When I entered the museum I was immediately stuck by a life-size bronze statue
of a young boy and a smaller girl holding a suitcase. It immediately brought to
mind the first lines of "Doors Ever Open", "Little brown suitcase, sad little child's face",
the song on your web site, which I had written for my good friend and ex Barnardo's boy
Victor King. I spoke to the museum curator and he told me something of the history of
Fairbridge. It was essentially set up to give emigrant children some practical education
in task-learning, husbandry, metal work and wood work. It enabled them to assimilate and
fit more readily into Australian society and provided the skills needed in the harsh rural area
they had arrived in. From 1913 until 1982, Fairbridge Farm School assisted 3,580 children
who came to Australia under various child migration schemes.
The museum held lots of poignant photo's, records, letters and day to day mementoes.
I told the museum staff about "Doors Ever Open" and they asked me if I would to sing
the song in the museum, which I did to a small but appreciative audience. They asked me if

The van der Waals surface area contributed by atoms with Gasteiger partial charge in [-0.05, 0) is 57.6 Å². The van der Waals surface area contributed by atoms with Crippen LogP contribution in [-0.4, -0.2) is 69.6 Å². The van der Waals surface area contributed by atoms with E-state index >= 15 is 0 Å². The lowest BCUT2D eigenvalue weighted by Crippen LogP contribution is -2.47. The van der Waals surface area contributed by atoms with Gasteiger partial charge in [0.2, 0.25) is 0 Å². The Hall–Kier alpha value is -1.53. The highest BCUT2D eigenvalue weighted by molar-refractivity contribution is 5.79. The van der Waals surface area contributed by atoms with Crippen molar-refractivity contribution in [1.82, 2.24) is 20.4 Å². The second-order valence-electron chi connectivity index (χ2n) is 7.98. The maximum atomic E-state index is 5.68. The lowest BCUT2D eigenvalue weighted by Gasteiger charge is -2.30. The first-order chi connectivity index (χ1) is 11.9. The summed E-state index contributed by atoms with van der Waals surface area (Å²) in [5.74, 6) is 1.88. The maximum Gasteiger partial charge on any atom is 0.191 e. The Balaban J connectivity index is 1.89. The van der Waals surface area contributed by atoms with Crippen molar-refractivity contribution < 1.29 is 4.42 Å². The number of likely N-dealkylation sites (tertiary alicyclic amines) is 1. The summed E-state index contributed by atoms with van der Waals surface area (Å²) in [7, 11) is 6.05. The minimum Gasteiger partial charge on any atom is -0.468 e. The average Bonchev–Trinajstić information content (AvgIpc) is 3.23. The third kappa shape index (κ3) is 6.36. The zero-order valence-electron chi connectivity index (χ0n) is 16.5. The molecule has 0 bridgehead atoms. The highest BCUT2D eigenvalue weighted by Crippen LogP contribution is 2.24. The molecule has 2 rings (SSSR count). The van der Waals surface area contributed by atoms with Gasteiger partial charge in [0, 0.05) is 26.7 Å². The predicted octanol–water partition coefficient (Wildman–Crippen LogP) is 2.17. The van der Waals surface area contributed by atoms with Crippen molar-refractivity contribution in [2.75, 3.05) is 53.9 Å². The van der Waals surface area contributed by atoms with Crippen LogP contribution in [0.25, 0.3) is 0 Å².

I could come back the following day when they were
holding an open day and various members of the Fairbridge Old Boys committee would be
present. Of course I was delighted to, and once again sang the song, this time to a full
house packed into the small main room of the museum. The song was very much
appreciated and several people stopped to talk to me about it after the event.
This is where I must confess to a degree of confusion or memory loss. I recall talking and asking specifically about
Barnardo's children and the controversial policy of sending children overseas to work and be adopted. I'm almost
positive that the curator confirmed that they had indeed taken in children sent over by Barnardo's in the UK, however,
subsequent research does not specifically mention that in the history of Fairbridge.
I sang the song at several concerts throughout Australia and on more than one occasion met ex Barnardo's boys who
came up afterwards to talk to me about it. It would certainly be of interest to me to know if any of these facts can be
confirmed or not.